Scripture: Then the LORD said, “I have pardoned, according to your word. But truly, as I live, and as all the earth shall be filled with the glory of the LORD, none of the men who have seen my glory and my signs that I did in Egypt and in the wilderness, and yet have put me to the test these ten times and have not obeyed my voice, shall see the land that I swore to give to their fathers. And none of those who despised me shall see it.” Numbers 14:20-23 ESV
Observation: As a recap, Israel has arrived at Kadesh (in the Desert of Zin) at the southern border of Canaan (the Promised Land). Per the Lord’s directions, Moses sends twelve scouts (one from each tribe) to assess the Promised Land. When the people hear the fear-mongering report from ten of the twelve tribal leaders, they rebel against Moses, even threatening his life, and demand to return to Egypt. But rather than fire back for their unwarranted and disrespectful behavior, Moses immediately intercedes on their behalf to the Lord, appealing to his patience and steadfast love. Accordingly, Yahweh relents, but as we read in these following verses, he will not remove the consequences of their repeated acts of rebellion. While the Lord extends grace to his people in pardoning their sins and allowing them to live out the remainder of their lives, they will bear the outcome of repeatedly clamoring to return to the way of life before the Exodus. And so they will wander in the desert until all this generation passes away—missing out on a better way of life in the Promised Land.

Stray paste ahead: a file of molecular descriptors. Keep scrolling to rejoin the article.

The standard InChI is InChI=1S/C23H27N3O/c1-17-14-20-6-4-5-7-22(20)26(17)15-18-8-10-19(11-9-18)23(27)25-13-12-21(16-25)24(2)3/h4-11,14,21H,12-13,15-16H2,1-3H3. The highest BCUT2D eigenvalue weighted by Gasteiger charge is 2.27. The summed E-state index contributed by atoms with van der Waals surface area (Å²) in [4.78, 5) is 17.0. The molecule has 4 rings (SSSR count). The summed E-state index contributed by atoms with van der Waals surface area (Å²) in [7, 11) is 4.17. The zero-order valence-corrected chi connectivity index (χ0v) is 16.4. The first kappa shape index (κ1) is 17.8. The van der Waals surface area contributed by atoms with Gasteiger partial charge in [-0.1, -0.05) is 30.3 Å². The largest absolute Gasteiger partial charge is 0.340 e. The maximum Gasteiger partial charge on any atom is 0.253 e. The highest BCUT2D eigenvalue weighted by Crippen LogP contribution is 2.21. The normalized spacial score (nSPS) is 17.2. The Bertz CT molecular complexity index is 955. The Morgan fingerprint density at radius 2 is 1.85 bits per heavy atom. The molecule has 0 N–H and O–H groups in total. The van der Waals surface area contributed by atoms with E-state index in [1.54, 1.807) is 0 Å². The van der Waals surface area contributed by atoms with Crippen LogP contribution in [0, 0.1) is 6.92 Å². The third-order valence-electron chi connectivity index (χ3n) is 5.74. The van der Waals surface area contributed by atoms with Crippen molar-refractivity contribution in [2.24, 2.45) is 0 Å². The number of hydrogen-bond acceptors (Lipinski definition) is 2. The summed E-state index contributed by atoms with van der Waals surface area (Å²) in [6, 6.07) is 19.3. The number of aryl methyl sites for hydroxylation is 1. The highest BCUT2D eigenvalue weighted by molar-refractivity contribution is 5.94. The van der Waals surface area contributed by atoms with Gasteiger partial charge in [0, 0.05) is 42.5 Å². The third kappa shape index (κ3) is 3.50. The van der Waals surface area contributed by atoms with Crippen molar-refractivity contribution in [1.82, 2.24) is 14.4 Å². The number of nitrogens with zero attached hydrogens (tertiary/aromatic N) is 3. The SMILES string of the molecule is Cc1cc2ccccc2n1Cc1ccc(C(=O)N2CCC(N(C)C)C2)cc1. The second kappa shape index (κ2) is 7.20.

Two noteworthy points from this passage: first, “ten times” (verse 22) likely conveys a symbolic meaning of ongoing rebellion rather than an accurate account. Secondly, the verb sālaḥ, translated as “pardon” (verse 20), serves as an antonym to the word nāqāh, used by Moses to describe God’s righteous judgment of the wicked in verse 18. Hence, the author’s audience would pick up on the contrast between their Lord’s mercy and justice. Both are indispensable elements of God’s character manifested in grace towards his people.
Takeaway: Grace is a complex word to explain. While its most straightforward meaning is “unmerited favor,” this phrase draws us no closer to understanding how it applies to our lives until we experience hardship and healing. For mercy, justice, forgiveness, and consequences are all held in tension by our Lord’s grace. Our Lord extends mercy and forgiveness in response to violations of his just commands that warrant discipline. Sometimes, the fallout is immediate and resolves quickly; other times, it lingers. Either way, consequences teach us missed opportunities: a better way of life. And they serve as a cautionary tale for the next generation.
For Israel, they would learn dependence on God for the next forty years as he provides provision (manna for the day) and protection (through enemy territory). Thus, when the next generation arrives at the Promised Land, they will earnestly seek to cross over the Jordan to a better way of life. Still, even those left behind who had repented will one day see the “best way of life” in the place prepared for them in eternity (John 14:2). And this promise fosters hope under the weight of consequences, regardless of whether the fallout lingers in this temporal life on earth!
Prayer: Father God, we thank you for reaching out to us in our hopeless state of rebellion and reconciling us to you through the sacrifice of your Son. Would you please help us cooperate with your Holy Spirit and follow his lead under the weight of sin’s consequences as we journey onward and upward to the glorious place your Son has prepared for us? Amen.
Rev. Gordon Green, M.Div., M.A. Counseling